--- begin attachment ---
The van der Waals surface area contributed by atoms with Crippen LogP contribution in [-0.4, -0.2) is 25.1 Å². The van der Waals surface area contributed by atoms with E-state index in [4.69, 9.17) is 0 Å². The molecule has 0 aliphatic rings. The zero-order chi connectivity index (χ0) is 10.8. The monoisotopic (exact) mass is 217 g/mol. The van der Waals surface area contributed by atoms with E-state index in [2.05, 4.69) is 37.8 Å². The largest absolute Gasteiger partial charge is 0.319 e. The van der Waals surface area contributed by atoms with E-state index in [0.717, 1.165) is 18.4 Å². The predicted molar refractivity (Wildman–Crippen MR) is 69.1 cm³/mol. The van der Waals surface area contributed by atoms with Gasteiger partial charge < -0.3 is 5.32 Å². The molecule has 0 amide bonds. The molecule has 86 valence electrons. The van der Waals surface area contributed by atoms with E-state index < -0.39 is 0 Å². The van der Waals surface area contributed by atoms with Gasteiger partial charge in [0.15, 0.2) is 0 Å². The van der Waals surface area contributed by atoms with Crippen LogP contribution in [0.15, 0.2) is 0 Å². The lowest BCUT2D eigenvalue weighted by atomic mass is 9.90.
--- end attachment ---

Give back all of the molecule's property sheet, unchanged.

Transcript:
The van der Waals surface area contributed by atoms with Crippen LogP contribution in [-0.4, -0.2) is 25.1 Å². The van der Waals surface area contributed by atoms with E-state index in [4.69, 9.17) is 0 Å². The molecule has 0 aliphatic rings. The zero-order chi connectivity index (χ0) is 10.8. The monoisotopic (exact) mass is 217 g/mol. The van der Waals surface area contributed by atoms with E-state index in [2.05, 4.69) is 37.8 Å². The largest absolute Gasteiger partial charge is 0.319 e. The van der Waals surface area contributed by atoms with E-state index in [0.717, 1.165) is 18.4 Å². The predicted molar refractivity (Wildman–Crippen MR) is 69.1 cm³/mol. The van der Waals surface area contributed by atoms with Gasteiger partial charge < -0.3 is 5.32 Å². The molecule has 0 amide bonds. The molecule has 86 valence electrons. The van der Waals surface area contributed by atoms with E-state index < -0.39 is 0 Å². The van der Waals surface area contributed by atoms with Gasteiger partial charge in [0.15, 0.2) is 0 Å². The van der Waals surface area contributed by atoms with Crippen LogP contribution in [0.15, 0.2) is 0 Å². The lowest BCUT2D eigenvalue weighted by atomic mass is 9.90.